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The Postal service could save a substantial amount of money by reducing mail delivery to five days, the Government Accountability Office said Tuesday.
The post office, which lost $8.5 billion last year, has proposed eliminating Saturday delivery as one of several moves aimed at reducing costs.
Postal officials have estimated the change would save $3.1 billion annually, and a new GAO study agreed that savings would be large, depending on how efficiently the cutback is handled.
In its analysis, GAO looked back at postal operations in 2009 and calculated that if there had been no Saturday delivery that year the post office would have saved $3.3 billion.
“We are pleased to see they agree that the Postal Service is likely to achieve significant cost savings if this change were to be effected, and that much of its success depends on how efficiently it is implemented. We agree and believe that having completed a lengthy planning process, we are prepared to make that happen,” Patrick R. Donahoe, the postmaster general, said in a statement.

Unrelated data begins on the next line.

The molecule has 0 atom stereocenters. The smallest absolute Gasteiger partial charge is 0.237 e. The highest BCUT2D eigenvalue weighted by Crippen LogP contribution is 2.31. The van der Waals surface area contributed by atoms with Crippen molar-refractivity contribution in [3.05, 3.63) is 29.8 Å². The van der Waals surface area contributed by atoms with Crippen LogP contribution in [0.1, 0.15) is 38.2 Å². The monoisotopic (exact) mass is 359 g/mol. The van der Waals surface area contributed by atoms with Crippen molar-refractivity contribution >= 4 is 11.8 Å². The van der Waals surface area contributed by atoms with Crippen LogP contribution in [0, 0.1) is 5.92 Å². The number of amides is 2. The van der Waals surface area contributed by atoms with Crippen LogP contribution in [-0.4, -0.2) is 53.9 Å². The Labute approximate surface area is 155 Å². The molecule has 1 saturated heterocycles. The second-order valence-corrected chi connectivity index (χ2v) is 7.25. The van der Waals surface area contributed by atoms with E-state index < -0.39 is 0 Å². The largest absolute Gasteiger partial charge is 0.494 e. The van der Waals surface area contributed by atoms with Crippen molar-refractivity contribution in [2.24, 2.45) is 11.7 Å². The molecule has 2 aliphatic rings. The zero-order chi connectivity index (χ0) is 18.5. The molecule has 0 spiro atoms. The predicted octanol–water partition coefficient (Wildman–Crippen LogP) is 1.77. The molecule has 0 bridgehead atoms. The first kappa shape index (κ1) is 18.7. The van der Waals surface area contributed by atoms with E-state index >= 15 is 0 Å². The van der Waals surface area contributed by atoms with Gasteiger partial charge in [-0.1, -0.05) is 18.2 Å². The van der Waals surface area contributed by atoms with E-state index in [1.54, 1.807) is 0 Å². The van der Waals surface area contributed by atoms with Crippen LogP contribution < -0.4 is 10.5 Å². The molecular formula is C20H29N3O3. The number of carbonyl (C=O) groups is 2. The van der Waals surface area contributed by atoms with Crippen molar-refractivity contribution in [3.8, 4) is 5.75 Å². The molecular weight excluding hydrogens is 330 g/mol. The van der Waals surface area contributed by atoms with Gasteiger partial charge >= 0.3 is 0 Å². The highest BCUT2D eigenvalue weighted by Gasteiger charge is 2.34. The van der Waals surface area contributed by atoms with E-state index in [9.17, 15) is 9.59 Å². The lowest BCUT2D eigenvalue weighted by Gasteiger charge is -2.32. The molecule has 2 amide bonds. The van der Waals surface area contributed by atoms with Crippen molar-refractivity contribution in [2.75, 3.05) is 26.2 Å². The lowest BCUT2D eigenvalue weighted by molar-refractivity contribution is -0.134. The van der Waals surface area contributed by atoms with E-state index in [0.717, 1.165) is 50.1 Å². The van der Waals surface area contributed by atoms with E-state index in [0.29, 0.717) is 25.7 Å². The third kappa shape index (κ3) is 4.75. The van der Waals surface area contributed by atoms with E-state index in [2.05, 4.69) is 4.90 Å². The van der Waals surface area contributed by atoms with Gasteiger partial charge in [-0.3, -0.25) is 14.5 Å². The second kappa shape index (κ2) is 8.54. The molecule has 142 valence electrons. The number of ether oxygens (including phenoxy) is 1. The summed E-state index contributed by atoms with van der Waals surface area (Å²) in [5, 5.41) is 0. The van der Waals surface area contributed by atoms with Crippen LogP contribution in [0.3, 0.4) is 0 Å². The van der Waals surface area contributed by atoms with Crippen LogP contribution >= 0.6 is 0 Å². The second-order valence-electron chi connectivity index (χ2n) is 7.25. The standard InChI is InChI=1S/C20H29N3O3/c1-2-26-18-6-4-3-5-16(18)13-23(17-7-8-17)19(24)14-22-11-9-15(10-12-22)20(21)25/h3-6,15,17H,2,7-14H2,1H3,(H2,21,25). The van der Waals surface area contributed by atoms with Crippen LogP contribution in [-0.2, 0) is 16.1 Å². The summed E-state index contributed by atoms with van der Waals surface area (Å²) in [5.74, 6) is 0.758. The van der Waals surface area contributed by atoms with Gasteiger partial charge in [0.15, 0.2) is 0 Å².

The GAO report comes just days after the independent Postal Regulatory Commission issued its own report, calculating that the post office had overstated its projected savings from ending Saturday delivery by $1.4 billion.
The final decision on Saturday delivery will be made by Congress.
Copyright © 2011 The Associated Press